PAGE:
So far in the 2012 Republican presidential campaign, Rep. Ron Paul (R-Texas) has more than doubled the number of votes he received in Iowa in 2008, more than tripled his vote count in New Hampshire, and nearly quintupled his vote count in South Carolina.
To achive this, the libertarian-leaning Paul has had to become more slick and political in his campaigning, while retaining credibility by sticking to his specific plan to chop federal spending by $1 trillion dollars. Despite the disappointment many felt about Paul's third-place finish in Iowa, and Paul's current last-place polling in Florida, Paul has said he's not going anywhere.
The strength of his campaign has forced the other candidates into humiliating and unpersuasive attempts to parrot Paul's economic policies, his warnings on unsustainable government spending, and particularly his attempt to end the reign of the Federal Reserve. But the policy area in which Paul seems to have the most trouble influencing the conversation is on war and foreign policy, an area where Paul is a staunch anti-interventionist.
Former senator and eventual winner of the Iowa caucus Rick Santorum said during the December 15 Iowa debate in reference to Iran, "they don't hate us because [of] what we do or the policies we have; they hate us because of who we are and what we believe in." He's the new Rudy Giuliani, the former mayor of New York City who famously clashed with Paul in a 2008 Fox News debate over the meaning of 9/11 and blowback. But former House Speaker Gingrich and former Massachusetts Gov. Mitt Romney are also close to Santorum's side of things, and they rarely miss an opportunity to grandstand about the Obama administration's supposed failure to protect Americans from terrorists and terror-states.
Like President Obama, none of these three would-be nominees would take any options off the table when it comes to dealing with Iran. On foreign policy, Paul diverges widely from both Gingrich and Romney, who have outpolled him in the first three primary states. Pundits, when they are not condemning his "sheer stupid half-witted parochialism," are fond of urging Paul to turn his foreign policy frown upside down.
So why doesn't Paul dial back his humble foreign policy beliefs if he wants to really get elected? Paul is running for the nomination of a party whose majority still disapproves of the decision to pull out of Iraq. So why not run as another hawk and then govern as a non-interventionist president? Or why not at least tone down the unpopular non-intervention rhetoric?
Paul clearly dislikes wealth-sapping programs like Medicare and Social Security, but he is just not as fiery in his rhetorical opposition to entitlements as he is in his pleading against a fiat currency and for a peaceful foreign policy. Paul's opponents have begun to exploit this enthusiasm gap.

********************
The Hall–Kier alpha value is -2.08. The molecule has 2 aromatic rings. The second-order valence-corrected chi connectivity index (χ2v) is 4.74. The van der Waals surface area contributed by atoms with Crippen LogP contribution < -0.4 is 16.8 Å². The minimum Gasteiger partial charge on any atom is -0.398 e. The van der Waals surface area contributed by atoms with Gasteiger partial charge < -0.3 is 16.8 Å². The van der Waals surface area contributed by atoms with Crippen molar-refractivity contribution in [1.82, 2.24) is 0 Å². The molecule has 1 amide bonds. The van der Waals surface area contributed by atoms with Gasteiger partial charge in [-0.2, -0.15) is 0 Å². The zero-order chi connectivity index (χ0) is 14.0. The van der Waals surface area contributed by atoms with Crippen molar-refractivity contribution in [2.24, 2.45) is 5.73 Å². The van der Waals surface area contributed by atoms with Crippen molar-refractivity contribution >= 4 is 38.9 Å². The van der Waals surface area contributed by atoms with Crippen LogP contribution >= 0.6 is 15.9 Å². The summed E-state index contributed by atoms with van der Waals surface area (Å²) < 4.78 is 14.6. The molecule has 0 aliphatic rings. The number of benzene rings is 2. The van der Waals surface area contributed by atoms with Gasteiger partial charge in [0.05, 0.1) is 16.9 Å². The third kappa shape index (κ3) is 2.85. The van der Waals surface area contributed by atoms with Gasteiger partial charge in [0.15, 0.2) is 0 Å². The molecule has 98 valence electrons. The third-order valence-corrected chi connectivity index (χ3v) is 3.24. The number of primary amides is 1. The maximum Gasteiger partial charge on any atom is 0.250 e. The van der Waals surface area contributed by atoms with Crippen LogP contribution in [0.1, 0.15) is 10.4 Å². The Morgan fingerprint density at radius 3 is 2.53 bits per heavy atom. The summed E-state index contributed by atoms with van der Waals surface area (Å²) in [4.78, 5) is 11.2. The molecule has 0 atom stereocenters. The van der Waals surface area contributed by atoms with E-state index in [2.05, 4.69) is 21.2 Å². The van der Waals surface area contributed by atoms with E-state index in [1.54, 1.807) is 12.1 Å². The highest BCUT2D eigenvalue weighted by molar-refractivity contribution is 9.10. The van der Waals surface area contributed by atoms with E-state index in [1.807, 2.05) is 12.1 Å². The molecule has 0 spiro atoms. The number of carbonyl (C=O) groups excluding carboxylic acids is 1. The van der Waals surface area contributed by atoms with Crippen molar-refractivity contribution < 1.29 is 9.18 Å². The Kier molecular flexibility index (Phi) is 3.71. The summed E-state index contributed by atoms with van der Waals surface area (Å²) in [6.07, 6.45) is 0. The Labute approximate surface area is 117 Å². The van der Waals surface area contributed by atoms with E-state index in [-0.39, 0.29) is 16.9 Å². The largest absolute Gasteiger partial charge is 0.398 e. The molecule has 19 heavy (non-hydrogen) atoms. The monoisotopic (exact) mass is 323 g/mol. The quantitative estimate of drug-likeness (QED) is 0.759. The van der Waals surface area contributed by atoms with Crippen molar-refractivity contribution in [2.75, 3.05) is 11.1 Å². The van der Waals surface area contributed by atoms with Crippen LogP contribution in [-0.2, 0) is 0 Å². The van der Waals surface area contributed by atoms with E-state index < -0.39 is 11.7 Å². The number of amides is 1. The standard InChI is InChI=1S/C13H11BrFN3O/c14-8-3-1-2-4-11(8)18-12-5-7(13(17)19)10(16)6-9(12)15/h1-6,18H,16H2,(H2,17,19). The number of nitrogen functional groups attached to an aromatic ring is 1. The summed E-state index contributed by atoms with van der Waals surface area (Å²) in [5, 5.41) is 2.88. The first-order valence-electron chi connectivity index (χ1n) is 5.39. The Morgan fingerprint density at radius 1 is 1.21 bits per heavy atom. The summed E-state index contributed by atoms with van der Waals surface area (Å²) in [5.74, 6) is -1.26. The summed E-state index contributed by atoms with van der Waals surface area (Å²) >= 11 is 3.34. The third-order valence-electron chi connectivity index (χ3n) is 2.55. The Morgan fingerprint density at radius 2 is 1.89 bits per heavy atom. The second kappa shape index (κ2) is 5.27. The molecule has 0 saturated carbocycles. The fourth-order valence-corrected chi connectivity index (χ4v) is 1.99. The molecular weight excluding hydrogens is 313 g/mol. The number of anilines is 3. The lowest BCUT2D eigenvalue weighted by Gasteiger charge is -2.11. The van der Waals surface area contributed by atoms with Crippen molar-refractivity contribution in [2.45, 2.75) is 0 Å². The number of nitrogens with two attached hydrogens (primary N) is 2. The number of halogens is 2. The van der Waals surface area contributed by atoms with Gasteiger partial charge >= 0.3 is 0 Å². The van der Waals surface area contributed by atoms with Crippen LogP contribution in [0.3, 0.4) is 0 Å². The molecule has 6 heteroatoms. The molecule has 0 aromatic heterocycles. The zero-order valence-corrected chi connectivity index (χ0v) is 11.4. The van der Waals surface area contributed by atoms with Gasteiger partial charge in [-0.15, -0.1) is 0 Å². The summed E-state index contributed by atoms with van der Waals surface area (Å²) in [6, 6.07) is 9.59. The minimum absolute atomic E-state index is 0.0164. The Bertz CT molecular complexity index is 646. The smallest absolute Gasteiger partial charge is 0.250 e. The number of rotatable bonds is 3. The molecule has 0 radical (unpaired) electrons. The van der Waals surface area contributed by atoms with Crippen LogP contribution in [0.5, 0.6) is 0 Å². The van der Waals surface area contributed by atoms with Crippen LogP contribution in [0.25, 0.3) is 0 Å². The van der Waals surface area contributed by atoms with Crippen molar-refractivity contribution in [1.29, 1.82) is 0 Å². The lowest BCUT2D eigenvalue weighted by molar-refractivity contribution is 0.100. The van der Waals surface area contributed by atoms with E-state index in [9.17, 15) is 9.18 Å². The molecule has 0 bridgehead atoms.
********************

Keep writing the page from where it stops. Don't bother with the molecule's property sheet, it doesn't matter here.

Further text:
A few weeks ago Eric Dondero, a former campaign aide of Paul's (and supposedly a disgruntled one), released a statement that said Paul had wanted to vote "No" on the 2001 Afghanistan invasion. The congressman's staff threatened a mutiny and Paul, obviously outnumbered in Congress anyway, yielded. If that story is true, it heightens Paul's anti-war credibility but makes him even more repellent to a certain type of politician and a certain type of voter. Paul has also dared to sound less than 100 percent certain about the sacred cow of World War II.
Within the confines of a Republican primary season, that makes Paul a radical. But it also makes him consistent. His opposition to war is not just situational but ethical.
Paul's fellow candidates are also consistent, but not in a manner that suggests deep ethical thought. They are not only opposed to requiring that war be deliberately declared in a manner consistent with the Constitution, they won't even accept the most basic exercise in empathy: that if another country (China is often Paul's example of choice) treated the United States the way that it treats other countries, if China bombed the U.S. or built bases or took any number of intrusive foreign policy actions, we would be angry. This is a moral objection to war, not just a pragmatic one. It demands that you put yourself in the shoes of people who are your potential enemies. During the January 16 South Carolina debate the audience actually booed when Paul suggested a "golden rule" for foreign policy. "We endlessly bomb these countries, then we wonder why they get upset with us," said Paul as the audience audibly disapproved for several more seconds.
Who are the people booing Paul's Christian-tinged foreign policy, and do they really represent the Republican future? A January 26 article on Freedom Daily's website posited that there's a slow shift happening within the Republican party: Forty-six percent of Republicans said that intervening overseas should no longer be something America does frequently. And one consistent feature in the numerous why-do-the-kids-dig-Paul articles is the message that Paul is considered fab because he opposes war—both real war and the war on drugs. Paul, of course, also gets the most monetary support from military members, which he has said is proof that his views are not alienating to voters.
Paul decided to ignore Florida because he was polling dead last. He'll keep on running, but the odds are he won't be the Republican candidate this fall, and his anti-war views will probably get most of the blame for that showing. But Paul has already won. And he did so by picking the absolute best thing—the most important, life and death issue—about which to be a purist.
Lucy Steigerwald is an associate editor of Reason magazine.